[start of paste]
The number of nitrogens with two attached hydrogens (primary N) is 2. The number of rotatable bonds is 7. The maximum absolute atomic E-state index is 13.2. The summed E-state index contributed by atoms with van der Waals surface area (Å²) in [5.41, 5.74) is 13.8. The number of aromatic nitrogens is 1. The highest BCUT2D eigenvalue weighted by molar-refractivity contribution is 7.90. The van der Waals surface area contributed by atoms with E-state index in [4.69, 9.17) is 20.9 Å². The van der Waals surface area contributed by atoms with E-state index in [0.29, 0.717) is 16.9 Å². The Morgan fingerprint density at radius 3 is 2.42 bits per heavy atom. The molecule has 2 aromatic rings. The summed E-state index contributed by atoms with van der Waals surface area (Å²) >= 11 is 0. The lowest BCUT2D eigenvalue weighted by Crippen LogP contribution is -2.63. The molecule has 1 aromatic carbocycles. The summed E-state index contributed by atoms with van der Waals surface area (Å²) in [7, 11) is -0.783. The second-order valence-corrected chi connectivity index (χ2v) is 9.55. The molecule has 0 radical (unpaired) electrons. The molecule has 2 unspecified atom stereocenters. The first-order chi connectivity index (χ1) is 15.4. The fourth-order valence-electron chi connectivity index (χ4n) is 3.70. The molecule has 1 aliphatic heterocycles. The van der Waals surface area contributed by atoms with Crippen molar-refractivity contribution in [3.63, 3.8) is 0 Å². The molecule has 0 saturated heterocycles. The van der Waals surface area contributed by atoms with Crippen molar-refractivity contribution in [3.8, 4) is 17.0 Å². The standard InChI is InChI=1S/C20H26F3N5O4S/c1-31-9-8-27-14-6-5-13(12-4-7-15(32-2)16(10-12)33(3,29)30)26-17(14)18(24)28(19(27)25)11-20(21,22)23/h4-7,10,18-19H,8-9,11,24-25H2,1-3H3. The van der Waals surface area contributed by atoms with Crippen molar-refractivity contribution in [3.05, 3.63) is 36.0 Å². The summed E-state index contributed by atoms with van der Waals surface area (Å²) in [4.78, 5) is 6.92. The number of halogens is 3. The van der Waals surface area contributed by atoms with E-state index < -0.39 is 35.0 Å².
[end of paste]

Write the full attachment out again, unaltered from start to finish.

The number of nitrogens with two attached hydrogens (primary N) is 2. The number of rotatable bonds is 7. The maximum absolute atomic E-state index is 13.2. The summed E-state index contributed by atoms with van der Waals surface area (Å²) in [5.41, 5.74) is 13.8. The number of aromatic nitrogens is 1. The highest BCUT2D eigenvalue weighted by molar-refractivity contribution is 7.90. The van der Waals surface area contributed by atoms with E-state index in [4.69, 9.17) is 20.9 Å². The van der Waals surface area contributed by atoms with E-state index in [0.29, 0.717) is 16.9 Å². The Morgan fingerprint density at radius 3 is 2.42 bits per heavy atom. The molecule has 2 aromatic rings. The summed E-state index contributed by atoms with van der Waals surface area (Å²) >= 11 is 0. The lowest BCUT2D eigenvalue weighted by Crippen LogP contribution is -2.63. The molecule has 1 aromatic carbocycles. The summed E-state index contributed by atoms with van der Waals surface area (Å²) in [7, 11) is -0.783. The second-order valence-corrected chi connectivity index (χ2v) is 9.55. The molecule has 0 radical (unpaired) electrons. The molecule has 2 unspecified atom stereocenters. The first-order chi connectivity index (χ1) is 15.4. The fourth-order valence-electron chi connectivity index (χ4n) is 3.70. The molecule has 1 aliphatic heterocycles. The van der Waals surface area contributed by atoms with Crippen molar-refractivity contribution in [3.63, 3.8) is 0 Å². The molecule has 0 saturated heterocycles. The van der Waals surface area contributed by atoms with Crippen molar-refractivity contribution in [3.8, 4) is 17.0 Å². The standard InChI is InChI=1S/C20H26F3N5O4S/c1-31-9-8-27-14-6-5-13(12-4-7-15(32-2)16(10-12)33(3,29)30)26-17(14)18(24)28(19(27)25)11-20(21,22)23/h4-7,10,18-19H,8-9,11,24-25H2,1-3H3. The van der Waals surface area contributed by atoms with Crippen molar-refractivity contribution in [3.05, 3.63) is 36.0 Å². The summed E-state index contributed by atoms with van der Waals surface area (Å²) in [4.78, 5) is 6.92. The number of halogens is 3. The van der Waals surface area contributed by atoms with E-state index < -0.39 is 35.0 Å².